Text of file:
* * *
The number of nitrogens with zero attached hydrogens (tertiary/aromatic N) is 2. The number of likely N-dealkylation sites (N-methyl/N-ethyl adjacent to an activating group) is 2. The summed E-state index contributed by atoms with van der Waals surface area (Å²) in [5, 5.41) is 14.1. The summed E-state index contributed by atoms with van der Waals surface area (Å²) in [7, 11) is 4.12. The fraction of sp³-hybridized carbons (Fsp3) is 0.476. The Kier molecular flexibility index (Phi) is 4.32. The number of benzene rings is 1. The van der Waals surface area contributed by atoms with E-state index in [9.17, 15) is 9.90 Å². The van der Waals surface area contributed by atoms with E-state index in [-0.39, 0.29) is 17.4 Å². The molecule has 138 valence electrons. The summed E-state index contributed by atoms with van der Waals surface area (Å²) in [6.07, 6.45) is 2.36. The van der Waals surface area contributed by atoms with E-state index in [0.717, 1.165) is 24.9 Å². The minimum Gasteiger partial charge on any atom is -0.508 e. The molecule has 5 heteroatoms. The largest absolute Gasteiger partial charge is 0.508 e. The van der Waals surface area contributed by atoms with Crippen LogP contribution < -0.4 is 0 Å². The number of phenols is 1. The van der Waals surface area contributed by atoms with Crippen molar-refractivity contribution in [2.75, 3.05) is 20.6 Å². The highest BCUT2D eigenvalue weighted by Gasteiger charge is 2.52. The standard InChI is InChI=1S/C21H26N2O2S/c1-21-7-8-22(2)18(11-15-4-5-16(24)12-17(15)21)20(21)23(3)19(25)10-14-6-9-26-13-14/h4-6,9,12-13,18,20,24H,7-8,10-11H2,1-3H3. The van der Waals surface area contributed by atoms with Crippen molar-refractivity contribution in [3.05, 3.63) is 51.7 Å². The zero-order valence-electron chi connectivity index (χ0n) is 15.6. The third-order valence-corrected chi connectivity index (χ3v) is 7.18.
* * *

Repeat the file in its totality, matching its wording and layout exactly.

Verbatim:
The number of nitrogens with zero attached hydrogens (tertiary/aromatic N) is 2. The number of likely N-dealkylation sites (N-methyl/N-ethyl adjacent to an activating group) is 2. The summed E-state index contributed by atoms with van der Waals surface area (Å²) in [5, 5.41) is 14.1. The summed E-state index contributed by atoms with van der Waals surface area (Å²) in [7, 11) is 4.12. The fraction of sp³-hybridized carbons (Fsp3) is 0.476. The Kier molecular flexibility index (Phi) is 4.32. The number of benzene rings is 1. The van der Waals surface area contributed by atoms with E-state index in [9.17, 15) is 9.90 Å². The van der Waals surface area contributed by atoms with E-state index in [-0.39, 0.29) is 17.4 Å². The molecule has 138 valence electrons. The summed E-state index contributed by atoms with van der Waals surface area (Å²) in [6.07, 6.45) is 2.36. The van der Waals surface area contributed by atoms with E-state index in [0.717, 1.165) is 24.9 Å². The minimum Gasteiger partial charge on any atom is -0.508 e. The molecule has 5 heteroatoms. The largest absolute Gasteiger partial charge is 0.508 e. The van der Waals surface area contributed by atoms with Crippen LogP contribution < -0.4 is 0 Å². The number of phenols is 1. The van der Waals surface area contributed by atoms with Crippen molar-refractivity contribution in [2.75, 3.05) is 20.6 Å². The highest BCUT2D eigenvalue weighted by Gasteiger charge is 2.52. The standard InChI is InChI=1S/C21H26N2O2S/c1-21-7-8-22(2)18(11-15-4-5-16(24)12-17(15)21)20(21)23(3)19(25)10-14-6-9-26-13-14/h4-6,9,12-13,18,20,24H,7-8,10-11H2,1-3H3. The van der Waals surface area contributed by atoms with Crippen molar-refractivity contribution in [3.05, 3.63) is 51.7 Å². The zero-order valence-electron chi connectivity index (χ0n) is 15.6. The third-order valence-corrected chi connectivity index (χ3v) is 7.18.